This article is originally published in The Guardian young people’s sexual health matters
Norhidayah Nadila, of Melaka in Malaysia, describes the impact of peer to peer education
In my society, the word “sexuality” is very sensitive.
We don’t discuss sexuality with the elders because they may think it’s not the right time yet.
I once asked my mother why sexuality and sexual and reproductive health (SRH) issues aren’t discussed. She told me that when she was younger, these issues were not discussed because people were ashamed; she was told she would learn by herself when she was grown up or married. That’s Asian culture, we hide in our shells when it comes to this topic.
I’m a 22-year-old girl, if I had any problem regarding SRH I would not turn to my parents because I feel ashamed and uncomfortable to talk about it. I would search for my friends to talk to.
Other young people might have the same problem and feel uncomfortable to talk about it with their parents. That’s why peer to peer education works. A peer educator is also a normal person who going through the same things as the normal teenager, so its not a problem to discuss about matters of SRH.
I became a peer educator in 2009 because I just wanted to spend my time doing something beneficial. I’m a youth co-ordinator, peer educator and facilitator for IPPF; I’ve been involved in talks, exhibitions, outreach activities in schools, juvenile institutions, higher institutions, shopping malls and public places, and worked on an outreach programme on HIV/Aids related activities funded by Malaysia’s ministry of health.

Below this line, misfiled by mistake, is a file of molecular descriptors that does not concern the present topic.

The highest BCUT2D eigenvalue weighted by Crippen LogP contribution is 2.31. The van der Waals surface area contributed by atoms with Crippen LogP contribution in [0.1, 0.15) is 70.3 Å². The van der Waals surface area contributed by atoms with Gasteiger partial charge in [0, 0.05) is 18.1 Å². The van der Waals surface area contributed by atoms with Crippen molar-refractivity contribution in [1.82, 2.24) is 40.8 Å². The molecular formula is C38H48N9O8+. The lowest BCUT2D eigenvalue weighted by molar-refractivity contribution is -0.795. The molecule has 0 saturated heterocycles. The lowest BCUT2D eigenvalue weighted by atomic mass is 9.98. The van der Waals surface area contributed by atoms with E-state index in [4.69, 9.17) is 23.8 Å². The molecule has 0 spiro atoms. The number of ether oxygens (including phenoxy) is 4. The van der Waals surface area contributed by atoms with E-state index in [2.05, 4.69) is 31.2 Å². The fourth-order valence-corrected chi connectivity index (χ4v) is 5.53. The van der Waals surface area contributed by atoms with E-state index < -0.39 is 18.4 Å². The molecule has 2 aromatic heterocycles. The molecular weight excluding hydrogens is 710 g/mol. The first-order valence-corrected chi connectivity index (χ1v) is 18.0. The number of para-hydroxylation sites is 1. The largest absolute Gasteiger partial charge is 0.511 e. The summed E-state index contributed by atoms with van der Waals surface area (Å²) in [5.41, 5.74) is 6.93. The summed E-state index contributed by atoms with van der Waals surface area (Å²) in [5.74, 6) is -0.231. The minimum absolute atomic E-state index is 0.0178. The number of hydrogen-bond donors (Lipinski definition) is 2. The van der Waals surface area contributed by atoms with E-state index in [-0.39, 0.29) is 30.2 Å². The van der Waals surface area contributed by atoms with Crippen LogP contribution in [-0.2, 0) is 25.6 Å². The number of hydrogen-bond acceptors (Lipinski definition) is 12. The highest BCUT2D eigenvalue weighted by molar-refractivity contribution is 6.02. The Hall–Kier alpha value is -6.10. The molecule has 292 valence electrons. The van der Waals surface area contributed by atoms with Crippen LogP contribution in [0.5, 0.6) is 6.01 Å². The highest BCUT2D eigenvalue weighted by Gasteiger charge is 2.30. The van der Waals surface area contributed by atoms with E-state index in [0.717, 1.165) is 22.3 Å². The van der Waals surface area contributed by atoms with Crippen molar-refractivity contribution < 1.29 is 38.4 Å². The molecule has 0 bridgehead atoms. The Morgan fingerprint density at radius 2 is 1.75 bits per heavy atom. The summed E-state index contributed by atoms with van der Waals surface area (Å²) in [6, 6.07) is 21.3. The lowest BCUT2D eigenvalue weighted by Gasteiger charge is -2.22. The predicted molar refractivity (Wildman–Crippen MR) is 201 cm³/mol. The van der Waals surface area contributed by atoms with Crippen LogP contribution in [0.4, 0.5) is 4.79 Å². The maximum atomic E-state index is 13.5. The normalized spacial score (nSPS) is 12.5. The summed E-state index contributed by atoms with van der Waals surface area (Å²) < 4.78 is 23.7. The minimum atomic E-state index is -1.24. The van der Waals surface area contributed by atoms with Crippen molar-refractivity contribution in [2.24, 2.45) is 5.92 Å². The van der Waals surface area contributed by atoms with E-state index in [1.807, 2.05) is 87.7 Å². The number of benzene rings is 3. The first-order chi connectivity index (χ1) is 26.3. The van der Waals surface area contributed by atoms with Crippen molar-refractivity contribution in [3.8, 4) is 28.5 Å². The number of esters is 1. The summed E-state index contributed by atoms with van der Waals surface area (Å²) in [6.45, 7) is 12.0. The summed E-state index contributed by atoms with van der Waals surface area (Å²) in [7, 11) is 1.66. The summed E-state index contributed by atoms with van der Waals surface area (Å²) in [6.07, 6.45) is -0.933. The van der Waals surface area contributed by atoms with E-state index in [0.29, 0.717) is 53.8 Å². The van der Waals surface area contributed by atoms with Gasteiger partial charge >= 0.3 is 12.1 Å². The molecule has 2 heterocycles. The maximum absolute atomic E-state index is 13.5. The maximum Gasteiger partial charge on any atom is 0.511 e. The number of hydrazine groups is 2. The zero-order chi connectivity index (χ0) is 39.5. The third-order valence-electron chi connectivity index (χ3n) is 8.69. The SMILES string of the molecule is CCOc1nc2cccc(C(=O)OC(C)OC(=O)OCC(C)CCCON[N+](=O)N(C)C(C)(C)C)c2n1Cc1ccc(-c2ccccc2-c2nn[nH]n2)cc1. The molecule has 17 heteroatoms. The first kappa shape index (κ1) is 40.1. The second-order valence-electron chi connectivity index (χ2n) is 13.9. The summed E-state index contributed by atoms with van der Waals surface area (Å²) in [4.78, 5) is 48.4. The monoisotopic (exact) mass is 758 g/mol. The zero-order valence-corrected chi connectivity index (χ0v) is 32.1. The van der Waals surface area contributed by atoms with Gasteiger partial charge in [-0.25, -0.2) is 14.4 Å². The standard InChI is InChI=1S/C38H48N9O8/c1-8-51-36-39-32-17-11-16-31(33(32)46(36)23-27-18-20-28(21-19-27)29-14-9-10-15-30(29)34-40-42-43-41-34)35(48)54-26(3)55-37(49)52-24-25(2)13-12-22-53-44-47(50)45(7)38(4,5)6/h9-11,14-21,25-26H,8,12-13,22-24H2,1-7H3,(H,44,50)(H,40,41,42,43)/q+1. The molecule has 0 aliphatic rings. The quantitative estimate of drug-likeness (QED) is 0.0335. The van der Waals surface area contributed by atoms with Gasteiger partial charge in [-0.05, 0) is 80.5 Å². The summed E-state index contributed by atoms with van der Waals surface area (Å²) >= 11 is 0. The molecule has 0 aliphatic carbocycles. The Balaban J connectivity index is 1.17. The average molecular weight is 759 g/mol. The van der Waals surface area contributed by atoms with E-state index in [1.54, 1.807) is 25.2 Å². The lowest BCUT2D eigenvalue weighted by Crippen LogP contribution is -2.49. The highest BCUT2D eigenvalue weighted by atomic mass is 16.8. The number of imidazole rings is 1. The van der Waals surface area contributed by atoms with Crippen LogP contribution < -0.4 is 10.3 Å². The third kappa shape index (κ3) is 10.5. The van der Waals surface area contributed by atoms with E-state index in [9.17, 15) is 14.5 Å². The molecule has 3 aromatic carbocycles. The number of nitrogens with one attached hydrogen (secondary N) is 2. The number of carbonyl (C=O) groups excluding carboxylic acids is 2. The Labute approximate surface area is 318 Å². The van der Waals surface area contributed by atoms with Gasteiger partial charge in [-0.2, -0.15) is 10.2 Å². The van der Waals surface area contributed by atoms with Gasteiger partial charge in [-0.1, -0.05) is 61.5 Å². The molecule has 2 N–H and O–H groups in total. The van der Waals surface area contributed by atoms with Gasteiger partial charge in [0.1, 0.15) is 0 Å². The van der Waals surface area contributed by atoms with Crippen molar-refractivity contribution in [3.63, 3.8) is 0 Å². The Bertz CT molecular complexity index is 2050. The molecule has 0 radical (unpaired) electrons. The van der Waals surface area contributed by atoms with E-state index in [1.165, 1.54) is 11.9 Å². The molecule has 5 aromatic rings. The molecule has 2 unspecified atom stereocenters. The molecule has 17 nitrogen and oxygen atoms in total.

All of these projects advocate and provide education, promote a positive approach to young people’s sexuality and promote a non-presciptive, evidence-based and rights-based approach. These projects reach young people with diverse needs and sexual orientations.
Throughout out these projects, I have seen many young people still lacking knowledge about sexual and reproductive health and HIV/Aids.
When I think about what I have done, I remember that I have helped someone attain new and acccurate knowledge.
Whenever we finish a workshop, participants will ask me or my team members questions they have kept to themselves for a long time because they felt ashamed or uncomfortable to discuss them with an adult.
When you see someone asking questions or taking notes during a lecture, you are grateful because they are actually listening to us, to what we want to deliver.
By giving young people sex education, we can help them to make better decisions in the future. Some policymakers might think these issues are very sensitive and should not be discussed in public, but you cannot hide from them.
Take for an example, baby dumping. Why is this happening? This is because young people are not educated on how to handle the situation. They were not taught how to use emergency pills or condoms and when they get pregnant, they do not know where to turn for help. We cannot stop young people having sexual intercourse, but we can help by giving them choices.